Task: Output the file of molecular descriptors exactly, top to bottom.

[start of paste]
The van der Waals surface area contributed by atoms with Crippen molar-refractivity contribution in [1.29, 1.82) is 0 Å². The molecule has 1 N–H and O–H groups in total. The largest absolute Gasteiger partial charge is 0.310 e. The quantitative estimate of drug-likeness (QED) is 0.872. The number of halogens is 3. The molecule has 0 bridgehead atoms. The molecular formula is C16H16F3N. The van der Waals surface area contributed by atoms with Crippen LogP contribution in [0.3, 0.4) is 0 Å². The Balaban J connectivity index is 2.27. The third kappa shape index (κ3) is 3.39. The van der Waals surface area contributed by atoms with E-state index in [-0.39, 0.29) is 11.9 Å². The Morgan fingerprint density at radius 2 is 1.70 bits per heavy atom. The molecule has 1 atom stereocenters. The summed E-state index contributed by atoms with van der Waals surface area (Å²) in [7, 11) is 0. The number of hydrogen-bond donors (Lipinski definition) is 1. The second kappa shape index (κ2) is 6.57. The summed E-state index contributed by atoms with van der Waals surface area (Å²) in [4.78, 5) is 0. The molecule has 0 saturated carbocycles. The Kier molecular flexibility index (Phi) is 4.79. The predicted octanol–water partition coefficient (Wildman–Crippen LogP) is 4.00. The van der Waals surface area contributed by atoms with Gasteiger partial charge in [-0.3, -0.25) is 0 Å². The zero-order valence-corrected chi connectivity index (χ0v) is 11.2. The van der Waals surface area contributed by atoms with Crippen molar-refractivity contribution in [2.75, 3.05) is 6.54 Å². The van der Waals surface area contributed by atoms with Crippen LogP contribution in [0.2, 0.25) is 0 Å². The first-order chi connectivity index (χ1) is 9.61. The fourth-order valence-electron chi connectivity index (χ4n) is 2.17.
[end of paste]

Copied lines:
The van der Waals surface area contributed by atoms with Crippen molar-refractivity contribution in [1.29, 1.82) is 0 Å². The molecule has 1 N–H and O–H groups in total. The largest absolute Gasteiger partial charge is 0.310 e. The quantitative estimate of drug-likeness (QED) is 0.872. The number of halogens is 3. The molecule has 0 bridgehead atoms. The molecular formula is C16H16F3N. The van der Waals surface area contributed by atoms with Crippen LogP contribution in [0.3, 0.4) is 0 Å². The Balaban J connectivity index is 2.27. The third kappa shape index (κ3) is 3.39. The van der Waals surface area contributed by atoms with E-state index in [-0.39, 0.29) is 11.9 Å². The Morgan fingerprint density at radius 2 is 1.70 bits per heavy atom. The molecule has 1 atom stereocenters. The summed E-state index contributed by atoms with van der Waals surface area (Å²) in [7, 11) is 0. The number of hydrogen-bond donors (Lipinski definition) is 1. The second kappa shape index (κ2) is 6.57. The summed E-state index contributed by atoms with van der Waals surface area (Å²) in [4.78, 5) is 0. The molecule has 0 saturated carbocycles. The Kier molecular flexibility index (Phi) is 4.79. The predicted octanol–water partition coefficient (Wildman–Crippen LogP) is 4.00. The van der Waals surface area contributed by atoms with Gasteiger partial charge in [-0.3, -0.25) is 0 Å². The zero-order valence-corrected chi connectivity index (χ0v) is 11.2. The van der Waals surface area contributed by atoms with Crippen molar-refractivity contribution in [2.75, 3.05) is 6.54 Å². The van der Waals surface area contributed by atoms with Crippen LogP contribution in [0.2, 0.25) is 0 Å². The first-order chi connectivity index (χ1) is 9.61. The fourth-order valence-electron chi connectivity index (χ4n) is 2.17.